Thursday, July 9, 2020
  • Thursday, July 9, 2020

Steps to Recovery After a Stroke

Roger Barnay By Roger Barnay on March 4, 2016
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A stroke can impact you in many different ways, including loss of cognitive function, loss of motor skills, and issues with speech. In some cases, speech is physically difficult, and, in other cases, the issue falls more on the mental side. In fact, though some people may physically be able to speak as they once did, they simply have trouble putting words together, a process that can be incredibly frustrating and emotionally trying.

Stroke

Working Toward Recovery

Fortunately, there are steps that can be taken to recover the ability to speak, and senior speech therapy in Indiana is a crucial part of this process. Through their work, speech therapists have been able to help increase their patients’ happiness and overall quality of life. Regaining the ability to speak can also help with additional treatments since it streamlines the communication process.

Understanding Aphasia

The first step is just to understand the ailment itself and how it works. Communication problems are often due to aphasia. Though it can manifest itself a bit differently for different people, it generally makes it hard to come up with the right words, to know what words other people are saying, and to read or write.

Therapy Tactics

Fortunately, aphasia is fully treatable and can be cured. There’s no guarantee that every person will respond to the treatment in the same way, as all strokes are a bit different and there are many factors in play, but it is possible. Treatment tactics that therapists will use to treat aphasia include, but are not limited to, the following:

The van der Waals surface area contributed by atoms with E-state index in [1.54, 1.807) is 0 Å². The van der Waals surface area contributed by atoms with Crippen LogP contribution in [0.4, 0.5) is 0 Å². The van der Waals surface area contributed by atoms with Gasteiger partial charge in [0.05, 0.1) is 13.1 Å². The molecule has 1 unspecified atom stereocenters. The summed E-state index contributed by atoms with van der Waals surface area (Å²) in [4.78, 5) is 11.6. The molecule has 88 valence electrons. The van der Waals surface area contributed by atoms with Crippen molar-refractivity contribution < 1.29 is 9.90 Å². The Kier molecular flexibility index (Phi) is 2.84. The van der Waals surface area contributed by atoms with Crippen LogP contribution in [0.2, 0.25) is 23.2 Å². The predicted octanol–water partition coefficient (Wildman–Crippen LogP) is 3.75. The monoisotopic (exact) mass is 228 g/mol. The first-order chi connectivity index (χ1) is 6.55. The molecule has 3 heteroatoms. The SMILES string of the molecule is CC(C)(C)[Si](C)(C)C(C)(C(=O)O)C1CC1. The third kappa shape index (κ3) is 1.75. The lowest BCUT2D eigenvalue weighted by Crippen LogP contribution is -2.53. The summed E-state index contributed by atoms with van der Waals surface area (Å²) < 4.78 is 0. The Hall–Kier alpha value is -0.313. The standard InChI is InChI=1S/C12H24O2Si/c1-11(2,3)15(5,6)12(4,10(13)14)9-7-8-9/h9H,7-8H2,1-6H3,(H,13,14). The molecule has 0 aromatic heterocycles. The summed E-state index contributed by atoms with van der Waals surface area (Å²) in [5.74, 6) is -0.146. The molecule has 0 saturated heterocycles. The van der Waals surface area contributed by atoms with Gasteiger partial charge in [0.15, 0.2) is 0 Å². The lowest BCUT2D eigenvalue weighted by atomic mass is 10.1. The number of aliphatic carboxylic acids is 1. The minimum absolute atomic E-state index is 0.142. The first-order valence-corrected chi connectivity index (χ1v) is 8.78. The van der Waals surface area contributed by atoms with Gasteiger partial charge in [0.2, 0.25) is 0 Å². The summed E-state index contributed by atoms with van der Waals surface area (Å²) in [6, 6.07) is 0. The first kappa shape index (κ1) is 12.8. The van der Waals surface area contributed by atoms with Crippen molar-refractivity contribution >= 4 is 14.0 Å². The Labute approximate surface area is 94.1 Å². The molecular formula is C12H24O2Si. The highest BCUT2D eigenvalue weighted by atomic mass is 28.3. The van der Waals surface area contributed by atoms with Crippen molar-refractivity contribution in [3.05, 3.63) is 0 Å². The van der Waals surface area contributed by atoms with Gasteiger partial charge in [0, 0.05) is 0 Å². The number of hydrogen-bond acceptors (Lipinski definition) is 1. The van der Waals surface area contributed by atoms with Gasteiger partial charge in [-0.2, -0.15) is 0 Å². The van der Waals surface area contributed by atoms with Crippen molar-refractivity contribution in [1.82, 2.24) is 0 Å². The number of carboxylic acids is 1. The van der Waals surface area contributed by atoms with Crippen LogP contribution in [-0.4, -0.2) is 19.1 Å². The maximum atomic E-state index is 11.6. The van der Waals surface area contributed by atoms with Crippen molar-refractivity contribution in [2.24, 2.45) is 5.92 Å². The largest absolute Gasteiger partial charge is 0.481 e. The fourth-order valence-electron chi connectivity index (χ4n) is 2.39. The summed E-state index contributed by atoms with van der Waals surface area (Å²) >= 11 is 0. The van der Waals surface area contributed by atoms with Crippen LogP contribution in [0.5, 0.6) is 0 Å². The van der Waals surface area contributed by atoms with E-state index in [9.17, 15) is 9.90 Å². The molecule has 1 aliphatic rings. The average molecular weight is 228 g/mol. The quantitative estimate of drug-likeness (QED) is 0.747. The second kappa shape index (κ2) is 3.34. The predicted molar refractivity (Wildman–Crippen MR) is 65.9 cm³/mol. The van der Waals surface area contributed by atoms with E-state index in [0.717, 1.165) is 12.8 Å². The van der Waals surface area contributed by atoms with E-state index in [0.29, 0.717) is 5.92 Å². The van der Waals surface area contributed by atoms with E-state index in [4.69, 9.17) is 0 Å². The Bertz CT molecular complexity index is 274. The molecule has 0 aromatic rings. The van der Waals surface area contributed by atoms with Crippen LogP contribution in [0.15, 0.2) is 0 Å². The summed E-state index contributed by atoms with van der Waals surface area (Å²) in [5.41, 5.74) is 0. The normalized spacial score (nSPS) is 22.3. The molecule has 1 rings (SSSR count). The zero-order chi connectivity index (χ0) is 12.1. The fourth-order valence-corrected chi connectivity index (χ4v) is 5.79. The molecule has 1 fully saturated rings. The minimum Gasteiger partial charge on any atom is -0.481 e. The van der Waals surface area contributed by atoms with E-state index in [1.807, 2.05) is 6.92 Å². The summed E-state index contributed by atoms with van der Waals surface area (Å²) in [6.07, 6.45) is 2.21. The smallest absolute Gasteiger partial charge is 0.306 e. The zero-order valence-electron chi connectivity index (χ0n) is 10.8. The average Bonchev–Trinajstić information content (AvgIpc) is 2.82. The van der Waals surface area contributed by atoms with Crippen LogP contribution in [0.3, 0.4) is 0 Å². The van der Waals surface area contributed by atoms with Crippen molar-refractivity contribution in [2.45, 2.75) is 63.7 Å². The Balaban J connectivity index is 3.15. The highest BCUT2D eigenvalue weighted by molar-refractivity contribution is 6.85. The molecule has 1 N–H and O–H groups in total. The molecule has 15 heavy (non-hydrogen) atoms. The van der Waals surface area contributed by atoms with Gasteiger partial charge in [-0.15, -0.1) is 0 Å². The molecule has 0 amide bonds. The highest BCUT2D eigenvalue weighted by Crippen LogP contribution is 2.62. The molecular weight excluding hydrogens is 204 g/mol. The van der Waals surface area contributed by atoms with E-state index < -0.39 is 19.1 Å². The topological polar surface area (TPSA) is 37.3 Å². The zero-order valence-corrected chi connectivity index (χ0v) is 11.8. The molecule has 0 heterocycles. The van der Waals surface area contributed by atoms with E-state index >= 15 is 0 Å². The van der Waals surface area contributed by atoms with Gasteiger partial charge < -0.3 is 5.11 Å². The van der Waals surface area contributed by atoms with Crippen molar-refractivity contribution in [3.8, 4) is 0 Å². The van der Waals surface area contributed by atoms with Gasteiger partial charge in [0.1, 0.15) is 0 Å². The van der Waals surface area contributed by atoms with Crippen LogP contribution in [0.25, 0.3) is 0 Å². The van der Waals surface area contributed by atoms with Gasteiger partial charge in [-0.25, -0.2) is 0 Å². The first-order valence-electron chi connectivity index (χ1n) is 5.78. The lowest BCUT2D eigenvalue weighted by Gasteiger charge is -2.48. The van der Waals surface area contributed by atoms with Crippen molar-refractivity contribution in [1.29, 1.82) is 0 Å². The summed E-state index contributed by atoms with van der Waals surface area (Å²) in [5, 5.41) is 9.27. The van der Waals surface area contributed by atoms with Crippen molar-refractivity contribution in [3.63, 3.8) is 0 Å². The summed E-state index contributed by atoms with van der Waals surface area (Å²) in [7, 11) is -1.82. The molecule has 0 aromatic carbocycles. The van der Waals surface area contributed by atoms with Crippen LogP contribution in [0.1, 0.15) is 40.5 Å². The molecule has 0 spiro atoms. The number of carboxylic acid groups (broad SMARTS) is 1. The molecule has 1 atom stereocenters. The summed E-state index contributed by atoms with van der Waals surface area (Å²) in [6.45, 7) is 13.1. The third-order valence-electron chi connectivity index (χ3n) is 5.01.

• The use of singing to help with words that can’t be spoken, known as melodic intonation therapy.
  • The use of word games, such as crossword puzzles, to help create connections.
  • Visual speech perception therapy, which helps connect words and pictures.
  • Constraint-induced language therapy, which takes away other language options–such as physical motions–and forces the person to use only verbal communication.
  • The use of support groups and group-based therapy sessions.
  • Practice with very common tasks; for example, if someone struggles with writing, he or she could be asked to write out a grocery list. In some cases, common tasks come easily and the brain can re-create those links.

On the whole, therapy will be focused around remaining calm and relaxed, all while finding the methods that work best for an individual. As noted above, strokes impact people in different ways, and two cases of aphasia won’t always be the same. Therapy must be catered to each specific patient to be successful.

There are many reasons that people seek out short-term rehabilitation. If you are facing with one or more of these conditions, it may be time to consider the assistance and care provided by a short-term rehabilitation facility or provider.

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